But for the chatter of employees running one of Durham County’s five early voting locations, it was mostly silent outside Durham County Main Library Friday morning.
Every once in a while, a Durham voter made their way down the steps of the newly renovated building, but it seemed that few people were voting in person. Only ten voters made the trek in an hour.
Nellie Bellows turned out to vote because her husband told her to get it out of the way, she said. But she hasn’t really been hearing much about the elections from her friends. She cited COVID-19 and the isolation that has followed as a possible reason why people have not heard much about this year’s municipal election.
Early voting for the primary began Thursday and will run until Oct. 2. There are five early voting locations: Durham County Main Library, North Regional Library, South Regional Library, East Regional Library and North Carolina Central University’s Turner Law Building.
Durham residents will be voting for contested races in Wards I and II during the primary. They’ll also cast ballots to elect a new mayor to replace Steve Schewel, who announced earlier this year he will not be running for a third term. Seven candidates are vying for the office. The top two vote-getters in each primary race will move on to the Nov. 2 general election.
Ashley and Cody Strahm, a married couple from Duke Park, went out on the hot, cloudy morning to cast their votes. The couple is passionate about local elections, they said, and heard about early voting through a neighborhood group email list.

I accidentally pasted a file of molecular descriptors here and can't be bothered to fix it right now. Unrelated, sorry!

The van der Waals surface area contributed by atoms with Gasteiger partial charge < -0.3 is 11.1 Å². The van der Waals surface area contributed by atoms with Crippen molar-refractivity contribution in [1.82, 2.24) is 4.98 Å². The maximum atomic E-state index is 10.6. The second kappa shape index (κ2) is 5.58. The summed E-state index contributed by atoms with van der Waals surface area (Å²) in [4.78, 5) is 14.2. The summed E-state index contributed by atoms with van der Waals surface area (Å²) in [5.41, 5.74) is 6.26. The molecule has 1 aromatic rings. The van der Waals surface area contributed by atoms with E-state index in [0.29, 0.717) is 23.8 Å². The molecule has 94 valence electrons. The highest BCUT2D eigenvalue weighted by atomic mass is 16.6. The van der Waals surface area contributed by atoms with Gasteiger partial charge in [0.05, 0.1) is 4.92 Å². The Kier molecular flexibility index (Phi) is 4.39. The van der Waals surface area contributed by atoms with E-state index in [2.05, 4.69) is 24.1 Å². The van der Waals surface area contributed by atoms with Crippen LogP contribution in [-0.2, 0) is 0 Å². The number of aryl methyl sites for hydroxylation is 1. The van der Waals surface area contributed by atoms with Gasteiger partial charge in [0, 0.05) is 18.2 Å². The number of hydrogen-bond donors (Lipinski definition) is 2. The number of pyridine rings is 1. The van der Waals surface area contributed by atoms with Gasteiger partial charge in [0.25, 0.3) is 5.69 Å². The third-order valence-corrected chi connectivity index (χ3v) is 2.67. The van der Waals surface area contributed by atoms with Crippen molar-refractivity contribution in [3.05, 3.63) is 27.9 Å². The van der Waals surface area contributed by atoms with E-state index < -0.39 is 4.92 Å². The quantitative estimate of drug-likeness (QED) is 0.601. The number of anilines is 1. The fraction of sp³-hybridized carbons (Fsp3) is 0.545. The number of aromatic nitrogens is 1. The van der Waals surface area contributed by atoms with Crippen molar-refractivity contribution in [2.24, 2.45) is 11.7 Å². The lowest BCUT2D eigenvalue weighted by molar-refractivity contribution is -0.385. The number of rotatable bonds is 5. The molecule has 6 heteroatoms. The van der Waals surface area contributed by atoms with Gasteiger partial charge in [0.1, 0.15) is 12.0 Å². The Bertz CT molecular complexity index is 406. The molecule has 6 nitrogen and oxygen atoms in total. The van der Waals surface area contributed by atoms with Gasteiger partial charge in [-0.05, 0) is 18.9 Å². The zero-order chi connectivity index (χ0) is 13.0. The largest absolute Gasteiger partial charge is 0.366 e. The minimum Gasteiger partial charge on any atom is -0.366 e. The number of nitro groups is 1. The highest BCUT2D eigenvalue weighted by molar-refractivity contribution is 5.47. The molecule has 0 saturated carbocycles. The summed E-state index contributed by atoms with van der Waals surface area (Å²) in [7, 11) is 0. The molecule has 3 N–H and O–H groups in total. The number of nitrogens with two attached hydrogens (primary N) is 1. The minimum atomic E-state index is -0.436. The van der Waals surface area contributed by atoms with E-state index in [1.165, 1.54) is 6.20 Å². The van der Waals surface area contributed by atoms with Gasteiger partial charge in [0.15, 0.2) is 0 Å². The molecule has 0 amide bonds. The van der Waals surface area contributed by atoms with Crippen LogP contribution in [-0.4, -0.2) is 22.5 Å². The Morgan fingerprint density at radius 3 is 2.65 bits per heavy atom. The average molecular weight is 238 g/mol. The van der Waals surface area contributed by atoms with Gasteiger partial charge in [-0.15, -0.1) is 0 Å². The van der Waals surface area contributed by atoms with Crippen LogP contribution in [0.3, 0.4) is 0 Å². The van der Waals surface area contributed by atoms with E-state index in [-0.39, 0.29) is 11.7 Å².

“Everyone knows the national elections are important, but not everyone knows about the local elections, and we love Durham, so we think these elections are important because we want to continue to see it go in a positive direction,” Cody said.
Some citizens don’t feel there’s as much at stake in local elections since many of the candidates identify as Democrats, he added.
“I think we all are progressive, so lots of people probably think there’s less on the line,” he said.
When Duke graduate student Hananiel Setiawan visited the library to vote, he lamented how little his classmates knew about local elections. Ever since he moved to Durham for school in 2017, he has participated in every election.
“People just take it for granted. Of course, there’s this Duke bubble, and some people don’t really think about Durham,” he said.
He said Duke’s Graduate and Professional Student Government, a group he is a part of, hopes to raise awareness about local government this year. They plan to invite the winners of the mayoral primary to come speak at one of their meetings.
Through two days of early voting, 648 early voting ballots had been cast, according to the Durham County Board of Elections unofficial count. That number falls well short of the over 27,000 ballots cast in the first two days of early voting for the high profile 2020 general election.
During early voting, Durhamites can go to any site and register to vote through same-day registration and update their names and addresses if need be.
If you want to register, you will need to bring valid identification, including a North Carolina Drivers license, a government photo ID, or a document that proves the name and address of the citizen.
For more information on when and how to vote in the 2021 Durham city elections, check out our article on important dates and voting rules.
The 9th Street Journal will continue to cover the city elections. Check in with us for more candidates profiles, campaign coverage and other important updates. You can submit questions and news tips to our staff by emailing email@example.com or firstname.lastname@example.org.
At top: A sign marks the Durham County Main Library early in-person voting location, where a few voters cast their ballots in the municipal primary Friday morning. 9th Street Journal photo by Rebecca Schneid.